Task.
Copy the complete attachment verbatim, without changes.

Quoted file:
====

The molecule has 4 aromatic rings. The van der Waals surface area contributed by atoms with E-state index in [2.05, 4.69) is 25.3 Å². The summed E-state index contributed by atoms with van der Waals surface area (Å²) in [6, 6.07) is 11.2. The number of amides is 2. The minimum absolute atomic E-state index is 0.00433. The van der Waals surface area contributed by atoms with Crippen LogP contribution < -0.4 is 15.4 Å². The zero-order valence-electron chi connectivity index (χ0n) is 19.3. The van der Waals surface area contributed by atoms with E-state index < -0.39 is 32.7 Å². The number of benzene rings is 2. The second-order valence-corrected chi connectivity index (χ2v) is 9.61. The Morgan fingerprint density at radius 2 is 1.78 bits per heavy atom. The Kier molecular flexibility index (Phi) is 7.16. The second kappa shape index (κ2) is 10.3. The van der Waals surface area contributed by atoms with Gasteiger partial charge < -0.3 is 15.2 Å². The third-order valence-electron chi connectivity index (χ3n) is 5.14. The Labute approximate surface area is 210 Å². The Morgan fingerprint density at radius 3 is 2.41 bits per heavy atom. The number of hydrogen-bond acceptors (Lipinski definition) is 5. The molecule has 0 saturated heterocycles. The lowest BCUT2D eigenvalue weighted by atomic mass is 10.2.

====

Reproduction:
The molecule has 4 aromatic rings. The van der Waals surface area contributed by atoms with E-state index in [2.05, 4.69) is 25.3 Å². The summed E-state index contributed by atoms with van der Waals surface area (Å²) in [6, 6.07) is 11.2. The number of amides is 2. The minimum absolute atomic E-state index is 0.00433. The van der Waals surface area contributed by atoms with Crippen LogP contribution < -0.4 is 15.4 Å². The zero-order valence-electron chi connectivity index (χ0n) is 19.3. The van der Waals surface area contributed by atoms with E-state index < -0.39 is 32.7 Å². The number of benzene rings is 2. The second-order valence-corrected chi connectivity index (χ2v) is 9.61. The Morgan fingerprint density at radius 2 is 1.78 bits per heavy atom. The Kier molecular flexibility index (Phi) is 7.16. The second kappa shape index (κ2) is 10.3. The van der Waals surface area contributed by atoms with Gasteiger partial charge < -0.3 is 15.2 Å². The third-order valence-electron chi connectivity index (χ3n) is 5.14. The Labute approximate surface area is 210 Å². The Morgan fingerprint density at radius 3 is 2.41 bits per heavy atom. The number of hydrogen-bond acceptors (Lipinski definition) is 5. The molecule has 0 saturated heterocycles. The lowest BCUT2D eigenvalue weighted by atomic mass is 10.2.